all the cash I needed to fill the backyard with solar claptrap.<G>)

My next door neighbor is interested in your hot air collector, after I build
one first of course<G>, and so the next project will be to make a free
standing single unit & connect it to the back of the house.

Thanks again
Kiyu
(Tim W)


Posted by John Canivan on January 16, 2005, 7:20 am
 : quoted-printable

Whats wrong with aluminum?
John    www.jc-solarhomes.com
  I'm fooling around with solar collectors for hot water again and was =
trying to
  make a small test standard to compare other absorbing arrangements =
with. Today
  while I was picking up the materials I would need (I had planned to =
split
  copper pipes and mash them flat to make an economical copper absorber) =
when I
  found rolls of copper flashing 10" wide by 20' long. This solved my =
problem of
  having an affordable copper absorber but the material is only .005 =
thick once
  the backing is removed. I noticed on Sun-Ray's site their copper =
absorbers are
  .008, but even that sounds thin to me
  Would anyone here know how much the reduced thickness affects heat =
transfer
  and how much should I space my 1/2" copper tubes running across the =
backplane?
  Their spacing is something like 3 1/2" I believe so I should probably =
use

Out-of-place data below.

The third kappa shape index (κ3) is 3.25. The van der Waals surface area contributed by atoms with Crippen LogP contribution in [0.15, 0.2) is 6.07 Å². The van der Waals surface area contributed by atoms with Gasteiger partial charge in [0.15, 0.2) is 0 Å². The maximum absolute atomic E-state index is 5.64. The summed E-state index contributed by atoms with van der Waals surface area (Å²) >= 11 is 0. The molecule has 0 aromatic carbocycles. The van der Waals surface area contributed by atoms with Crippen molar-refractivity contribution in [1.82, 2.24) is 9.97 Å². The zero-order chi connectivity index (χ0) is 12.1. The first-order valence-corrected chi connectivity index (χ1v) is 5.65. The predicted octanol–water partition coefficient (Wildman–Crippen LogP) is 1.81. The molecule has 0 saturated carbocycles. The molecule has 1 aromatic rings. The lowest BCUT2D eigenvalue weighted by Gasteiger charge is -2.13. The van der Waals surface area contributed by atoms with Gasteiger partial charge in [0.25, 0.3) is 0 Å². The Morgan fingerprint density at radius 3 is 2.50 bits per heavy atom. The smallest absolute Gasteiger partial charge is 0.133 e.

less, a guesstimate of 3". I don't really know where to look to find =
such
  information or if there is a standard for pipe spacing/absorber =
thickness.

  Thanks
  Kiyu
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<DIV><FONT face="Arial Rounded MT Bold">Whats wrong with aluminum?</FONT></DIV>
<DIV><FONT face="Arial Rounded MT Bold">John&nbsp;&nbsp;&nbsp; <A
href="http://www.jc-solarhomes.com">www.jc-solarhomes.com</A>  </FONT></DIV>
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  <DIV>"Kiyu" &lt;<A
in message
  <A
  =
ews.verizon.net</A>...</DIV>I'm
  fooling around with solar collectors for hot water again and was =
trying
  to<BR>make a small test standard to compare other absorbing =
arrangements with.
  Today<BR>while I was picking up the materials I would need (I had =
planned to
  split<BR>copper pipes and mash them flat to make an economical copper
  absorber) when I<BR>found rolls of copper flashing 10" wide by 20' =
long. This
  solved my problem of<BR>having an affordable copper absorber but the =
material
  is only .005 thick once<BR>the backing is removed. I noticed on =
Sun-Ray's site
  their copper absorbers are<BR>.008, but even that sounds thin to =
me<BR>Would
  anyone here know how much the reduced thickness affects heat =
transfer<BR>and
  how much should I space my 1/2" copper tubes running across the
  backplane?<BR>Their spacing is something like 3 1/2" I believe so I =
should
  probably use<BR>less, a guesstimate of 3". I don't really know where =
to look
  to find such<BR>information or if there is a standard for pipe
  spacing/absorber =
thickness.<BR><BR>Thanks<BR>Kiyu</BLOCKQUOTE></BODY></HTML>


------=
Posted by Gary on January 17, 2005, 11:20 pm
 John Canivan wrote:

Seems like Al would work fine if you double the thickness to account
for the lower thermal conductivity.
But, I wonder what the long term corrosion experience has been with Al
fins and copper tubes?
You would also need a good way to bond the Al to the Cu?
Gary